Category Archives: Writing Group

Book Writing Saturday

Sanctuary: a place of refuge or safety, a consecrated place where sacred objects are kept.

Yesterday in my writing group, we did a guided meditation in which we constructed a creative sanctuary. Somewhere we could go whenever we needed it, imagined yes, but tangible and whole nonetheless. I went into this the same way I do everything else: having already made up my mind. If I were to have such a place, of course it would be a cabin in the mountains.

The first part of the meditation was to imagine a path leading to our sanctuary. What manifested for me was a path of sand. I have a friend who just got back from Hawaii, so I assumed this was placing my sanctuary in a tropical location, and I resisted. This was not right, the path should be stone or dirt. I tried to force it, to see that instead, but every time I tried to place that image over what was already in my mind, it immediately dissolved and the sand path asserted itself again.

When we reached the part of the meditation where we were to go inside and look around, it all made sense. There were two full walls of windows and as soon as I saw the view, I new it was right: the beach at Waldport. Not a tropical location at all, but rather the place where half my heart lives.

I love Colorado. My job is here, I own a home here, my tiny little family lives here, and I am in love with the beauty of this land, specifically northwestern Colorado–the mountains, the Poudre River, the animals, the rocks, the sky and the trees. I love living in Fort Collins, having the university campus and Old Town both so close, but also living far enough north that it’s not unusual to see a fox running down the road in the middle of the afternoon, or to have neighbors that have horses and chickens. I love having so many parks and wild places in town to walk the dogs, and so many close places to hike.

And yet, half of my heart lives in Waldport, Oregon. Every other year, we try to plan a month long vacation there, and the rest of the time, I dream about it, miss it. I’m not sure I could ever again live year round with the gray sky and rain of the Pacific Northwest, but it still is home to me. It made total sense that if I would imagine a sanctuary, this is the place my heart would wish for, the location my mind would imagine.

Even though the location made total sense, I was surprised by what I found inside. My creative process usually seems so focused on a goal, on a product, I expected that to be the case in my sanctuary. We were guided to see the things we were working on, to imagine them, but what I saw was more about process and practice: a yoga mat, a comfortable and cozy place to read and dream (a huge white heavy cotton sectional couch facing the windows), a meditation shrine and cushion, art supplies and a computer, stacks of journals and books, a large kitchen with a long farm table that could seat at least 10, either for dinner or making art or simply “shooting the shit.” Rather than a private art studio with evidence of many completed projects, it was a retreat space that could be used by just me or welcome a larger group.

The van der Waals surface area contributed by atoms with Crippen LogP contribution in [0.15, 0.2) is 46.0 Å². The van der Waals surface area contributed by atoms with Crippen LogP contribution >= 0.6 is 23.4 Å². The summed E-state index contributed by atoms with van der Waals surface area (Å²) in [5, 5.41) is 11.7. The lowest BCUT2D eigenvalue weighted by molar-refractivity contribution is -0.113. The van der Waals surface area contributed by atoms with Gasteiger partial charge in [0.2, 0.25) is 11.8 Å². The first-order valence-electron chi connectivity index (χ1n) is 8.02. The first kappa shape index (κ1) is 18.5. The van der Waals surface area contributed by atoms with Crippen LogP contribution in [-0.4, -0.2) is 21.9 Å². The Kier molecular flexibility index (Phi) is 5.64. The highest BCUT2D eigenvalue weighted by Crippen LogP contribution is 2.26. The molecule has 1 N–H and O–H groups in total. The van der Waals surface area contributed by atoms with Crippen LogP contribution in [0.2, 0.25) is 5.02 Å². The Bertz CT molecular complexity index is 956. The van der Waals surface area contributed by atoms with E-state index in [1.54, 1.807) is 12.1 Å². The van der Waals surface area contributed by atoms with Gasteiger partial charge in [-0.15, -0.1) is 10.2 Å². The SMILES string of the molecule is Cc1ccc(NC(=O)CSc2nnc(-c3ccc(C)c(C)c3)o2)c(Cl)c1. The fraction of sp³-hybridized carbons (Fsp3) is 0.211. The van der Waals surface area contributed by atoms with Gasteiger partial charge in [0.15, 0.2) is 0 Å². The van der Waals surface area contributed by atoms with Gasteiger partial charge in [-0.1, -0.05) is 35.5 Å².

The NaBloPoMo prompt for yesterday was “If you could live anywhere, where would it be?” The clear answer is I would live most of the year in Fort Collins, Colorado, and spend summers in Waldport, Oregon. I dream of a day when I have a real sanctuary on the beach there, one that I can use but also share with others who need a retreat space, a safe place to rest and dream and play, a place of comfort, a space to practice, a sanctuary.

Full Moon Dreamboard: The Full Pink Moon

Jamie’s prompt is this: “What are you dreaming under this Full Pink Moon? The name represents the pink flowers that so lavishly bloom in the spring. What an invitation to let yourself luxuriate in your dreams, embracing them passionately, sharing them magnificently and enjoying each precious bloom. Let’s share our dreams and make beautiful magic together under the Full Pink Moon!”

The Full Pink Moon asks: “What dreams is it time to tend?”

As I was telling my writing group today (we made full moon dreamboards together as part of our practice), sometimes when I make one, I begin the practice with an empty mind. I might have a vague sense, whisper of an answer not yet fully formed. I keep myself open, as Jamie suggests, seeing what pictures arise, which ones call to me. I’ve even been completely finished with a dreamboard and still not quite sure what the answer is, and only fully discover it as I write my blog post trying to explain it.

When I first read this full moon’s question, “what dreams is it time to tend?”, I knew my answer immediately. However, I didn’t want to fixate on it, didn’t want to reject any other answer that might want to come through, so I stayed open throughout the process–but the answer stayed the same.

It is time, kind and gentle reader, to tend to my dream of writing a book.

Wisdom, wonders and writing.
Books.
Understanding.
Offerings.
Practice.

The story beings.

Writing begins with the breath.

Creativity.
Great stories from a crumbling world.
Writing down the bones.
Freeing the writer within.
Being true to life.

The Writing Warrior.
Discovering the courage,
to free her true voice.
Read, see, listen.
Practicing mindfulness.
Presence of mind.

A magic poem, sent from the Universe, like a prayer:

Spinning, swamped, slimed, sunk
She rises, resolute
Still crowned by petals.